ISIS, Numismatics, and Conflict Antiquities

In preparing a session on cultural property issues for the Eric P. Newman Graduate Seminar, I was reading more of the news about the systematical looting of Syria. The debate about how the sale of antiquities, including coins, helps to fund ISIS has been hotly contested, but images such as the aerial views of the ancient site of Dura-Europos are just too depressing for words.

Palmyra Gate, Wikipedia
Palmyra Gate of Dura-Europos via Wikipedia

What I had missed until I read Sam Hardy’s blog on conflict antiquities is the discovery of a numismatic book among an unlikely assortment of weapons and somehow academic-looking publications. The photograph below was one taken of materials confiscated by the Kurdish People’s Defence Unit after a battle with Turkish Islamic State fighters.

‘New documents unravel ISIS-Turkish state cooperation’ (c) Mehmet Nuri Ekinci, Ajansa Nûçeyan a Firatê (ANF), 3rd June 2015
‘New documents unravel ISIS-Turkish state cooperation’
(c) Mehmet Nuri Ekinci, Ajansa Nûçeyan a Firatê (ANF), 3rd June 2015

An open page shows what numismatists and archaeologists identified immediately as a group of various Persian and Phoenician coins, with some text below. I knew right away that I had seen this page some time in the past, and after a few minutes I was able to decipher the title of the article, ”La Syrie sous la domination achéménide” by Maurice Sartre. A Google search quickly confirmed that this was published in the volume Archéologie et Histoire de la Syrie II, edited by Winfried Orthmann and Jean-Marie Dentzer and published in 1989. Here is the entry for the book in the ANS Library Catalogue, and upon arriving at the ANS this morning, I was able to confirm the identification:

American Numismatic Society
American Numismatic Society

Towards the end of the book, there is a map of archaeological sites of Hawran, an area in southwestern Syria:

American Numismatic Society
American Numismatic Society

The confiscated book is missing the first pages, its dark-green hard cover, and very last page (p. 591). The page with the text and images of coins in the Syrian photograph is page 17. Incidentally, the first volume of Archéologie et Histoire de la Syrie was published in 2013.

There is indeed a personal connection of mine to the book. Winfried Orthmann was professor of Near Eastern Archaeology at Saarbrücken University, where I attended his lectures as an undergraduate. And the book was published and printed in my hometown Saarbrücken.

IMG_116018Now how this very scholarly book on archaeology of Syria ends up in the hands of ISIS fighters is an interesting question. I, for one, have never underestimated the often erudite knowledge people who are involved in looting ancient sites in the Mediterranean. For people interested in a general overview of coins from Syria, this book is indeed helpful. Articles by Christian Augé on “La monnaie en Syrie à l’époque hellénistique et romaine” (pp. 149–190, with four plates illustrating 71 coins) and by Cécile Morrisson (who won the ANS Huntington Medal in 1995) on “La monnaie en Syrie byzantine” provide excellent and well-illustrated introductions to the coins of this region. Her article gives a considerable amount of detailed scholarly information on site finds of coins in Syria.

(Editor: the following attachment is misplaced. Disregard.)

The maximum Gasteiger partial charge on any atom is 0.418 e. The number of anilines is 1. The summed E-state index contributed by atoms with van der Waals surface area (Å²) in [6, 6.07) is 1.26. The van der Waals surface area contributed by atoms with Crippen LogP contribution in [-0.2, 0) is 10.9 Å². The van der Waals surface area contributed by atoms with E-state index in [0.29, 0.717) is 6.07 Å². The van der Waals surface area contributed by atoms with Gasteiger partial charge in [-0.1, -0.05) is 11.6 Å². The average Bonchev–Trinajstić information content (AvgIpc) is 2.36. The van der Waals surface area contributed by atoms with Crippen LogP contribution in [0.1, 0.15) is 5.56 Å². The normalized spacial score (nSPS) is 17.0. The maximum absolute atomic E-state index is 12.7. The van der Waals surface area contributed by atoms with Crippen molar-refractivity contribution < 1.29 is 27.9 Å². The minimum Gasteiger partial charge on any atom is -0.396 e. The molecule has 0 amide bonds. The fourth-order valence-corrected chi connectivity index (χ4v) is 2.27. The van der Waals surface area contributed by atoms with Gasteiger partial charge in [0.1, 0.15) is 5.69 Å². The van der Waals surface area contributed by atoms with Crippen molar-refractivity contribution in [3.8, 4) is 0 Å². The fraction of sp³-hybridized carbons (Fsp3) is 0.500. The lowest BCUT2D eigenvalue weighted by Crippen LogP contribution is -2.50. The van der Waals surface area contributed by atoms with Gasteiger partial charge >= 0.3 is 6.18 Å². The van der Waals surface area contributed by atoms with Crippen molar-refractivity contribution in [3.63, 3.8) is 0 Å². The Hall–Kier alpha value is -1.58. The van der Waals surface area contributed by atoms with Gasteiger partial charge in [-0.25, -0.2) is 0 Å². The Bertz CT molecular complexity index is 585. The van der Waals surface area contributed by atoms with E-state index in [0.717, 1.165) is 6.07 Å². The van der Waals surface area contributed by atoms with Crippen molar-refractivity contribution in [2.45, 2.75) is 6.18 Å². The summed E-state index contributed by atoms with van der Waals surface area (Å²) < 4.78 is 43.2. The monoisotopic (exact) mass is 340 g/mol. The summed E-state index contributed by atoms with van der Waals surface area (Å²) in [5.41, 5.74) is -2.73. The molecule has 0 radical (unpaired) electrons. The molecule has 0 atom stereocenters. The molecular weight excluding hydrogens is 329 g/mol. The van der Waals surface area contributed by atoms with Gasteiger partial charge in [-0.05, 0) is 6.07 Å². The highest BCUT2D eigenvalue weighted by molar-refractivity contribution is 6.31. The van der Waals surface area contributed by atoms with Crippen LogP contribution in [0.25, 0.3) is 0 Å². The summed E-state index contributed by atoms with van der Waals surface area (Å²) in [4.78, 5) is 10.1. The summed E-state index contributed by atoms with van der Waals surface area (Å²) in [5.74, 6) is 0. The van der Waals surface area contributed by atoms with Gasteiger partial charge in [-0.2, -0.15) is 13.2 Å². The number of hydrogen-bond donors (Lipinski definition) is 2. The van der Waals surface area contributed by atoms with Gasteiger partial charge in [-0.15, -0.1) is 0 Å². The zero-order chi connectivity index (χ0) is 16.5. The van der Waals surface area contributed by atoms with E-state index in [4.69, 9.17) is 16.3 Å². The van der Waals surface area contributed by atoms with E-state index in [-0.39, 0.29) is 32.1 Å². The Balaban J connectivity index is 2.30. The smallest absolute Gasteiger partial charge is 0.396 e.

So this is an extremely unlikely find—a scholarly, not exactly inexpensive, and heavy—book on the archaeology of Syria in the hands of ISIS fighters. If anyone doubts the multifaceted connections between looted antiquities and war in Syria, this discovery has to make one wonder.

Ute Wartenberg

Update:

museum
Ar-Raqqah Museum

After my last post identifying the Archéologie et Histoire de la Syrie (1989) as the volume confiscated from ISIS fighters, Professor Winfried Orthmann, one of the editors of this German collection of essays on the archaeology of Syria, sent me an email. He informed me that he had sent a copy of the book to the director of antiquities at the Ar-Raqqah Museum. It is also possible that the had an additional copy of the book. Raqqa, a city in the Euphrates River in the northern region of Syria, has been a stronghold of ISIS for a while, and the looting of its museum has been widely online (see, for example, this and this). In any event, it is certainly possible that this relatively rare academic volume seen in the photos was one of the copies from the Ar-Raqqah Museum.